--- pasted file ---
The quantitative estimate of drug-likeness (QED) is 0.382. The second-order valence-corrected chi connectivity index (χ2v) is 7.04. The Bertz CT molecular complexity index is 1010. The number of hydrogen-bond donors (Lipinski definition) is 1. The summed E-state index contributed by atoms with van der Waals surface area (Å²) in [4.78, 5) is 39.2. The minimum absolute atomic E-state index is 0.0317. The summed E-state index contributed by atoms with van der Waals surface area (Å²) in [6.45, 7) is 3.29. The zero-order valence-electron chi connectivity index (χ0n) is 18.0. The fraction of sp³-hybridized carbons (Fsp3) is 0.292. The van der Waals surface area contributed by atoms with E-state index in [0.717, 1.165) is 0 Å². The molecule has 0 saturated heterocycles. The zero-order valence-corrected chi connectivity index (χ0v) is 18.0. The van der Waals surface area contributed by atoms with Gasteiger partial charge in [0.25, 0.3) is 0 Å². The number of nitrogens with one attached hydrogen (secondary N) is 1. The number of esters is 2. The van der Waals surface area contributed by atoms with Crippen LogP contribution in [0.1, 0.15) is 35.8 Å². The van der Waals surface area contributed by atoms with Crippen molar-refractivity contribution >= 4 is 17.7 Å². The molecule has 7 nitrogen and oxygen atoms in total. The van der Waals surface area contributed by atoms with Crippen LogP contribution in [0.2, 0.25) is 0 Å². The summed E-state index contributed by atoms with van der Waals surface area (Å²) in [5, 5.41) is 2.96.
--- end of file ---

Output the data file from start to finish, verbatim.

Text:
The quantitative estimate of drug-likeness (QED) is 0.382. The second-order valence-corrected chi connectivity index (χ2v) is 7.04. The Bertz CT molecular complexity index is 1010. The number of hydrogen-bond donors (Lipinski definition) is 1. The summed E-state index contributed by atoms with van der Waals surface area (Å²) in [4.78, 5) is 39.2. The minimum absolute atomic E-state index is 0.0317. The summed E-state index contributed by atoms with van der Waals surface area (Å²) in [6.45, 7) is 3.29. The zero-order valence-electron chi connectivity index (χ0n) is 18.0. The fraction of sp³-hybridized carbons (Fsp3) is 0.292. The van der Waals surface area contributed by atoms with E-state index in [0.717, 1.165) is 0 Å². The molecule has 0 saturated heterocycles. The zero-order valence-corrected chi connectivity index (χ0v) is 18.0. The van der Waals surface area contributed by atoms with Gasteiger partial charge in [0.25, 0.3) is 0 Å². The number of nitrogens with one attached hydrogen (secondary N) is 1. The number of esters is 2. The van der Waals surface area contributed by atoms with Crippen LogP contribution in [0.1, 0.15) is 35.8 Å². The van der Waals surface area contributed by atoms with Crippen molar-refractivity contribution >= 4 is 17.7 Å². The molecule has 7 nitrogen and oxygen atoms in total. The van der Waals surface area contributed by atoms with Crippen LogP contribution in [0.2, 0.25) is 0 Å². The summed E-state index contributed by atoms with van der Waals surface area (Å²) in [5, 5.41) is 2.96.